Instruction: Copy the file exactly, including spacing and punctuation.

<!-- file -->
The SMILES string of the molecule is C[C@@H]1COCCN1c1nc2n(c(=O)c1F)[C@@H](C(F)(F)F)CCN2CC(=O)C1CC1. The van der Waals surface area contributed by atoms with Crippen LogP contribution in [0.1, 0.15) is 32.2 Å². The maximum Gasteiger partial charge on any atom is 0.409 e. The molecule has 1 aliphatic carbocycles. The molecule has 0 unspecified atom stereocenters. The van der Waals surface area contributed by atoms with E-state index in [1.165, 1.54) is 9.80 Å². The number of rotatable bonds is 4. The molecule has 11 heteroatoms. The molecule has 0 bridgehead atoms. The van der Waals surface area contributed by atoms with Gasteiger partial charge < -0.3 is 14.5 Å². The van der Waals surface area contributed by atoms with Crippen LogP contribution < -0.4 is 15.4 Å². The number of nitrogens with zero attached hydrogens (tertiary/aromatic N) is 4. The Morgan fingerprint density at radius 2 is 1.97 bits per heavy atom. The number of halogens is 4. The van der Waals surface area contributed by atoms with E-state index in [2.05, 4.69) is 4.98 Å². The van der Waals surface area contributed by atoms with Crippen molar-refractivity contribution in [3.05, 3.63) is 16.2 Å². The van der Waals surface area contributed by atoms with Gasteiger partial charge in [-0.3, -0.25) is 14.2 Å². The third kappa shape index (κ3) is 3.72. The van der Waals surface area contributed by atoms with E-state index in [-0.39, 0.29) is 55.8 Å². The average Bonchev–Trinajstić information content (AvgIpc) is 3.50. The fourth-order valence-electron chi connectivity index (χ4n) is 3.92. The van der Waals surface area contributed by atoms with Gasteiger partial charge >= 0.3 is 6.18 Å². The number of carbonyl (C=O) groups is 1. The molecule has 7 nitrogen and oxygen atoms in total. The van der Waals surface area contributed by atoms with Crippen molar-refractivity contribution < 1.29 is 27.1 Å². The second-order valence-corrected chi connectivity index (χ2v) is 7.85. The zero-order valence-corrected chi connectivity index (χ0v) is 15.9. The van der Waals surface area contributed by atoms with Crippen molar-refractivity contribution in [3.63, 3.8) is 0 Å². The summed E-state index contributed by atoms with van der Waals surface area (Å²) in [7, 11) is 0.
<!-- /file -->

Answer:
The SMILES string of the molecule is C[C@@H]1COCCN1c1nc2n(c(=O)c1F)[C@@H](C(F)(F)F)CCN2CC(=O)C1CC1. The van der Waals surface area contributed by atoms with Crippen LogP contribution in [0.1, 0.15) is 32.2 Å². The maximum Gasteiger partial charge on any atom is 0.409 e. The molecule has 1 aliphatic carbocycles. The molecule has 0 unspecified atom stereocenters. The van der Waals surface area contributed by atoms with E-state index in [1.165, 1.54) is 9.80 Å². The number of rotatable bonds is 4. The molecule has 11 heteroatoms. The molecule has 0 bridgehead atoms. The van der Waals surface area contributed by atoms with Gasteiger partial charge < -0.3 is 14.5 Å². The van der Waals surface area contributed by atoms with Crippen LogP contribution < -0.4 is 15.4 Å². The number of nitrogens with zero attached hydrogens (tertiary/aromatic N) is 4. The Morgan fingerprint density at radius 2 is 1.97 bits per heavy atom. The number of halogens is 4. The van der Waals surface area contributed by atoms with E-state index in [2.05, 4.69) is 4.98 Å². The van der Waals surface area contributed by atoms with Crippen molar-refractivity contribution in [3.05, 3.63) is 16.2 Å². The van der Waals surface area contributed by atoms with Gasteiger partial charge in [-0.3, -0.25) is 14.2 Å². The third kappa shape index (κ3) is 3.72. The van der Waals surface area contributed by atoms with E-state index in [-0.39, 0.29) is 55.8 Å². The average Bonchev–Trinajstić information content (AvgIpc) is 3.50. The fourth-order valence-electron chi connectivity index (χ4n) is 3.92. The van der Waals surface area contributed by atoms with Gasteiger partial charge >= 0.3 is 6.18 Å². The number of carbonyl (C=O) groups is 1. The molecule has 7 nitrogen and oxygen atoms in total. The van der Waals surface area contributed by atoms with Crippen molar-refractivity contribution < 1.29 is 27.1 Å². The second-order valence-corrected chi connectivity index (χ2v) is 7.85. The zero-order valence-corrected chi connectivity index (χ0v) is 15.9. The van der Waals surface area contributed by atoms with Crippen molar-refractivity contribution in [3.63, 3.8) is 0 Å². The summed E-state index contributed by atoms with van der Waals surface area (Å²) in [7, 11) is 0.